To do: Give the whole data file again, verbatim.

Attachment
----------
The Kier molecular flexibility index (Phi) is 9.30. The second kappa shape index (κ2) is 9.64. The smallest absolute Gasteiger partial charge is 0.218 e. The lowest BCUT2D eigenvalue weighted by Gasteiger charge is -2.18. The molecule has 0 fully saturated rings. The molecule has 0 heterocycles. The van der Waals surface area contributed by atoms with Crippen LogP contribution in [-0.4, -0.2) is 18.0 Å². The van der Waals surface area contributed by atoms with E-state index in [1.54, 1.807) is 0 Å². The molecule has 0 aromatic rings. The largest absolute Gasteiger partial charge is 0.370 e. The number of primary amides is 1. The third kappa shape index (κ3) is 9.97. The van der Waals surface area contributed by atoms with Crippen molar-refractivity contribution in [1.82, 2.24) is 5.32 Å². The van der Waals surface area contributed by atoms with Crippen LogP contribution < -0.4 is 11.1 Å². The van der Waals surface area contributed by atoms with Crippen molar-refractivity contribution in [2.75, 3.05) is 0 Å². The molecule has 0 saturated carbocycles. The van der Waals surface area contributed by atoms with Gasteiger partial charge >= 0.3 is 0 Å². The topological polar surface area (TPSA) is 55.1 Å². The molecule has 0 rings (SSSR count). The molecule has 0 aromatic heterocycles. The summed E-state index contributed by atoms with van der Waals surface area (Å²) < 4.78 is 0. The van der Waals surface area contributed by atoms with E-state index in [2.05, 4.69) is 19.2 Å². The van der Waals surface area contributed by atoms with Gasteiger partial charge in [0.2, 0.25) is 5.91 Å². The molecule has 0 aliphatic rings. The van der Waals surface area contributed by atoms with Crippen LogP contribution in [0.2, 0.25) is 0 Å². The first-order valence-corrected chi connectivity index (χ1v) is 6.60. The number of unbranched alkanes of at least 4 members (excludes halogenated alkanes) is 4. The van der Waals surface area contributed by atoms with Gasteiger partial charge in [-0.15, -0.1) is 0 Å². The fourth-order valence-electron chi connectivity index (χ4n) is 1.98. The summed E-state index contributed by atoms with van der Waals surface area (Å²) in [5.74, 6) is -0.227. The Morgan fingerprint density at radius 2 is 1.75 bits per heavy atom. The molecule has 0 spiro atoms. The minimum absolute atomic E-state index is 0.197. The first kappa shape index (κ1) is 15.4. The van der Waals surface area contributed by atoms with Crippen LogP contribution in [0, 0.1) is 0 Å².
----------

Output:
The Kier molecular flexibility index (Phi) is 9.30. The second kappa shape index (κ2) is 9.64. The smallest absolute Gasteiger partial charge is 0.218 e. The lowest BCUT2D eigenvalue weighted by Gasteiger charge is -2.18. The molecule has 0 fully saturated rings. The molecule has 0 heterocycles. The van der Waals surface area contributed by atoms with Crippen LogP contribution in [-0.4, -0.2) is 18.0 Å². The van der Waals surface area contributed by atoms with E-state index in [1.54, 1.807) is 0 Å². The molecule has 0 aromatic rings. The largest absolute Gasteiger partial charge is 0.370 e. The number of primary amides is 1. The third kappa shape index (κ3) is 9.97. The van der Waals surface area contributed by atoms with Crippen molar-refractivity contribution in [1.82, 2.24) is 5.32 Å². The van der Waals surface area contributed by atoms with Crippen LogP contribution < -0.4 is 11.1 Å². The van der Waals surface area contributed by atoms with Crippen molar-refractivity contribution in [2.75, 3.05) is 0 Å². The molecule has 0 saturated carbocycles. The van der Waals surface area contributed by atoms with Gasteiger partial charge >= 0.3 is 0 Å². The topological polar surface area (TPSA) is 55.1 Å². The molecule has 0 rings (SSSR count). The molecule has 0 aromatic heterocycles. The summed E-state index contributed by atoms with van der Waals surface area (Å²) < 4.78 is 0. The van der Waals surface area contributed by atoms with E-state index in [2.05, 4.69) is 19.2 Å². The van der Waals surface area contributed by atoms with Gasteiger partial charge in [0.2, 0.25) is 5.91 Å². The molecule has 0 aliphatic rings. The van der Waals surface area contributed by atoms with Crippen LogP contribution in [0.2, 0.25) is 0 Å². The first-order valence-corrected chi connectivity index (χ1v) is 6.60. The number of unbranched alkanes of at least 4 members (excludes halogenated alkanes) is 4. The van der Waals surface area contributed by atoms with Gasteiger partial charge in [-0.15, -0.1) is 0 Å². The fourth-order valence-electron chi connectivity index (χ4n) is 1.98. The summed E-state index contributed by atoms with van der Waals surface area (Å²) in [5.74, 6) is -0.227. The Morgan fingerprint density at radius 2 is 1.75 bits per heavy atom. The molecule has 0 spiro atoms. The minimum absolute atomic E-state index is 0.197. The first kappa shape index (κ1) is 15.4. The van der Waals surface area contributed by atoms with Crippen LogP contribution in [0, 0.1) is 0 Å².